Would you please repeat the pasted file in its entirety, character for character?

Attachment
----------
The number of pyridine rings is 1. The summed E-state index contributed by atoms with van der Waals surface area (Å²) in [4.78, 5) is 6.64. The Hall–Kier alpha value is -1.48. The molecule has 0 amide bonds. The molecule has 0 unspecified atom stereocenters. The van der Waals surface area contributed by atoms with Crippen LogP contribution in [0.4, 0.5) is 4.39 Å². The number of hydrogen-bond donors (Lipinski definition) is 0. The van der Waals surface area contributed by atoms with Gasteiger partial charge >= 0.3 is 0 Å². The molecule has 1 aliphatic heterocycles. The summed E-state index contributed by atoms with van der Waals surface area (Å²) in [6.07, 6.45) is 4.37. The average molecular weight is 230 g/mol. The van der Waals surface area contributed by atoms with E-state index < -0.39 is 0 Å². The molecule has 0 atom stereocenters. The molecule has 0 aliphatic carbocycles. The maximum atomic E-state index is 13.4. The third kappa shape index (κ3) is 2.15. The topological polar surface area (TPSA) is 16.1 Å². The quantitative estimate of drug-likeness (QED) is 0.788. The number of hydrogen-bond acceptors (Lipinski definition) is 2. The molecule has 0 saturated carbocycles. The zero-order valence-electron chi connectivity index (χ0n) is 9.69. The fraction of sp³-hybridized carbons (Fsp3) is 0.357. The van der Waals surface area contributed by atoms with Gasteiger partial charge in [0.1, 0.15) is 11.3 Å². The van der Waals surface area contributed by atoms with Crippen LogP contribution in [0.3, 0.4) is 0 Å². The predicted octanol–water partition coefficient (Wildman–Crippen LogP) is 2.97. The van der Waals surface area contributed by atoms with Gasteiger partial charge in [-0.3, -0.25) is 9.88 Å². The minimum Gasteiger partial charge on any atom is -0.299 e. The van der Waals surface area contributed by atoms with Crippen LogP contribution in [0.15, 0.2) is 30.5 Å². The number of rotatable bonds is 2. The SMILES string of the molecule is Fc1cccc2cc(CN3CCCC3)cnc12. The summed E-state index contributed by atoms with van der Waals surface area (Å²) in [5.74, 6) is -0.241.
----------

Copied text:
The number of pyridine rings is 1. The summed E-state index contributed by atoms with van der Waals surface area (Å²) in [4.78, 5) is 6.64. The Hall–Kier alpha value is -1.48. The molecule has 0 amide bonds. The molecule has 0 unspecified atom stereocenters. The van der Waals surface area contributed by atoms with Crippen LogP contribution in [0.4, 0.5) is 4.39 Å². The number of hydrogen-bond donors (Lipinski definition) is 0. The van der Waals surface area contributed by atoms with Gasteiger partial charge >= 0.3 is 0 Å². The molecule has 1 aliphatic heterocycles. The summed E-state index contributed by atoms with van der Waals surface area (Å²) in [6.07, 6.45) is 4.37. The average molecular weight is 230 g/mol. The van der Waals surface area contributed by atoms with E-state index < -0.39 is 0 Å². The molecule has 0 atom stereocenters. The molecule has 0 aliphatic carbocycles. The maximum atomic E-state index is 13.4. The third kappa shape index (κ3) is 2.15. The topological polar surface area (TPSA) is 16.1 Å². The quantitative estimate of drug-likeness (QED) is 0.788. The number of hydrogen-bond acceptors (Lipinski definition) is 2. The molecule has 0 saturated carbocycles. The zero-order valence-electron chi connectivity index (χ0n) is 9.69. The fraction of sp³-hybridized carbons (Fsp3) is 0.357. The van der Waals surface area contributed by atoms with Gasteiger partial charge in [0.1, 0.15) is 11.3 Å². The van der Waals surface area contributed by atoms with Crippen LogP contribution in [0.3, 0.4) is 0 Å². The predicted octanol–water partition coefficient (Wildman–Crippen LogP) is 2.97. The van der Waals surface area contributed by atoms with Gasteiger partial charge in [-0.3, -0.25) is 9.88 Å². The minimum Gasteiger partial charge on any atom is -0.299 e. The van der Waals surface area contributed by atoms with Crippen LogP contribution in [0.15, 0.2) is 30.5 Å². The number of rotatable bonds is 2. The SMILES string of the molecule is Fc1cccc2cc(CN3CCCC3)cnc12. The summed E-state index contributed by atoms with van der Waals surface area (Å²) in [5.74, 6) is -0.241.